Different file types are used in laser cutting, including vector files (SVG, CDR, AI), raster files (BMP, GIF, JPEG, TIFF, PNG), CAD files (DWG, DXF), and compound files (PDF, EPS). These file types serve different purposes and are suitable for various aspects of laser cutting, such as cutting, engraving, and complex 2D or 3D designs.
It’s important to choose the appropriate file type based on the specific requirements of your laser-cutting project. Vector files are typically used for precise cutting and engraving, while raster files are more suitable for laser etching. CAD and 3D files are utilized to create complex designs and models. Compound files allow for the storage of both vector and raster elements.
For laser cutting, the most commonly used file types are vector-based files. These file formats define geometric shapes, lines, and curves using mathematical equations, allowing them to be scaled to any size without loss of quality. Vector files are ideal for laser cutting because they provide precise control over the cutting paths.
The following are the main file formats used for laser cutting:
SVG (Scalable Vector Graphics)
SVG is a widely supported vector file format that is commonly used in laser cutting. It is an XML-based format that describes 2D vector graphics. SVG files can be created and edited using software such as Adobe Illustrator, Inkscape, or CorelDRAW.
DXF (Drawing Exchange Format)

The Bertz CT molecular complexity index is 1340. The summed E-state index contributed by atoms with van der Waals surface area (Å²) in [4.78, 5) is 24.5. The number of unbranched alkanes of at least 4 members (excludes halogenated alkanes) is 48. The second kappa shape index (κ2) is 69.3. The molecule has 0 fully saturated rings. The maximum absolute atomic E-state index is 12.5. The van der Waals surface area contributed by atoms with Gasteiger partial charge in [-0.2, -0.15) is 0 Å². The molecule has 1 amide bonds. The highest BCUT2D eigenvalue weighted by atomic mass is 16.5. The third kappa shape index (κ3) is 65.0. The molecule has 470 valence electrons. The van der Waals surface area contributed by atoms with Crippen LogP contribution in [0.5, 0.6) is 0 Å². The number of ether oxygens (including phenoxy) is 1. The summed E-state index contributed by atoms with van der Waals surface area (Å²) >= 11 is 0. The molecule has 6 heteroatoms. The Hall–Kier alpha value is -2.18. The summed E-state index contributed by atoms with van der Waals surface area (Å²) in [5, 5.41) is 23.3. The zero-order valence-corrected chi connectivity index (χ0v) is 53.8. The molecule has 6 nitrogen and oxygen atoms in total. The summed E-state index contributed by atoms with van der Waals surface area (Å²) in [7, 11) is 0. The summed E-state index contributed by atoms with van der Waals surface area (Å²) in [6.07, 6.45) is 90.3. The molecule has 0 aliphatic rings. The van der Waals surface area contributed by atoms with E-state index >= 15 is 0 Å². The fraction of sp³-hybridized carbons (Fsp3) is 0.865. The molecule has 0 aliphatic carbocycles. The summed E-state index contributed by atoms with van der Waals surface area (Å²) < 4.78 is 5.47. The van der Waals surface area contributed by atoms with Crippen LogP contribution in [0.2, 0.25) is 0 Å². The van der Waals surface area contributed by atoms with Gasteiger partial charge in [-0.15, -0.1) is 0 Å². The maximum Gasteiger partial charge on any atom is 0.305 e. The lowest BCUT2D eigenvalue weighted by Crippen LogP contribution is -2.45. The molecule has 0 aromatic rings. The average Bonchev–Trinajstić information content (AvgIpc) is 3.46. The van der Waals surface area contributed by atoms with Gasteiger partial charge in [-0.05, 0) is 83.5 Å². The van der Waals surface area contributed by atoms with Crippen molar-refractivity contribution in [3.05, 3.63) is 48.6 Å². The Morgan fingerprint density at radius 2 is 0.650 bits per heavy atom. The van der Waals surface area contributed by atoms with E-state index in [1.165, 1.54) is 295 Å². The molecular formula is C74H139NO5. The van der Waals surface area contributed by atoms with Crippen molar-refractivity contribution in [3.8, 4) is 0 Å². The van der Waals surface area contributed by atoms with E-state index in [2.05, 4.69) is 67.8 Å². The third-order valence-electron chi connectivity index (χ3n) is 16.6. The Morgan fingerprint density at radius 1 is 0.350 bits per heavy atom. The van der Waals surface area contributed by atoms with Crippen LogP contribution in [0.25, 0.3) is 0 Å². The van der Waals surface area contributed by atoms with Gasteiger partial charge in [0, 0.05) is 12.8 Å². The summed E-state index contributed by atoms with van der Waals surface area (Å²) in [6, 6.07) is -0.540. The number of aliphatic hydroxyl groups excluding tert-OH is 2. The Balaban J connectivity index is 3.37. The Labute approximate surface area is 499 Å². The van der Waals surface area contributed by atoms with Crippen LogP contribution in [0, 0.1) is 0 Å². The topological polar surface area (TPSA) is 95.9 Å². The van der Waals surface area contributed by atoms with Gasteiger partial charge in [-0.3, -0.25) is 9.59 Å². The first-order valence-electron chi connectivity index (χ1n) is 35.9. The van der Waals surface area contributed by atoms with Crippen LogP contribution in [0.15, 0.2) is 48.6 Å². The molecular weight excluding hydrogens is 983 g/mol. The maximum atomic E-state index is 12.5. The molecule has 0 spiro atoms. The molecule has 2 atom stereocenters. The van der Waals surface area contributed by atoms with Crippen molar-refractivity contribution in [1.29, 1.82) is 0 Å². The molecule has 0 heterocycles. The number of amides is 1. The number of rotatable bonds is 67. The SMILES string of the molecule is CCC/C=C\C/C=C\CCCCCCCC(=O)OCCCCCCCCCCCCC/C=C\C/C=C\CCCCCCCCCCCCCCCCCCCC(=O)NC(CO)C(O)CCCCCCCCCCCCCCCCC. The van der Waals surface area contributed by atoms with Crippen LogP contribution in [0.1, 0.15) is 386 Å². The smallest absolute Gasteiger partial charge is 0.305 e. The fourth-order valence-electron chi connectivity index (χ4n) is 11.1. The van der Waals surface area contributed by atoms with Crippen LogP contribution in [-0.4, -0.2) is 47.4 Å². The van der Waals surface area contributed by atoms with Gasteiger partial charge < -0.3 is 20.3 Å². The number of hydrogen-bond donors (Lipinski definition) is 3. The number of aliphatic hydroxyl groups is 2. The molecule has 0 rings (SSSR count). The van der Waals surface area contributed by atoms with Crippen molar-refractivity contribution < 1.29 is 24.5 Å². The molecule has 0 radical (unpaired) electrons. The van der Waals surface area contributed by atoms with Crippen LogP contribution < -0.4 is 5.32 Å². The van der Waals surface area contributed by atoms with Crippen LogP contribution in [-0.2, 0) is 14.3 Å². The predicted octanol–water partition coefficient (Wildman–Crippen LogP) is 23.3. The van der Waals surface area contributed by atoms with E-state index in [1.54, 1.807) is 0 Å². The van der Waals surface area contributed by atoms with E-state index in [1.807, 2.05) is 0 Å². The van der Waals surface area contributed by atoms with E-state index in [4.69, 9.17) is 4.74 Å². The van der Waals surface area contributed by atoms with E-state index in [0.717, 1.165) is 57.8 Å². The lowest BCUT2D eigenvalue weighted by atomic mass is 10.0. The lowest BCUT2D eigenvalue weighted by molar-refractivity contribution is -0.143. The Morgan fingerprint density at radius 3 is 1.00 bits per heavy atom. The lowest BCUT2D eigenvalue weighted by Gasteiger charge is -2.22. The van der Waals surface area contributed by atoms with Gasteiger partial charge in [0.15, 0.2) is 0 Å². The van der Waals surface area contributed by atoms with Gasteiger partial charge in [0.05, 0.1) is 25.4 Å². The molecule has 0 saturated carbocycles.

DXF is a file format developed by Autodesk and is widely used in CAD software. It is a popular choice for laser-cutting applications. DXF files can store 2D or 3D vector-based data and can be exported from various design software, including AutoCAD and Fusion 360.
AI (Adobe Illustrator)
AI is the native file format of Adobe Illustrator, a popular vector graphics editor. AI files can contain vector-based artwork, including shapes, paths, and curves. Many laser-cutting machines and software are compatible with AI files.
PDF (Portable Document Format)
PDF is a widely used file format that can contain both vector and raster elements. While laser cutting primarily relies on vector data, PDF files can include vector-based artwork that can be used for laser-cutting purposes. However, it’s important to ensure that the PDF contains actual vector graphics rather than raster images.
It’s worth noting that some laser-cutting machines or software may support additional file formats or have proprietary formats specific to the machine. Therefore, it’s always best to consult the documentation or the manufacturer of your laser cutting machine to determine the recommended file formats for optimal compatibility.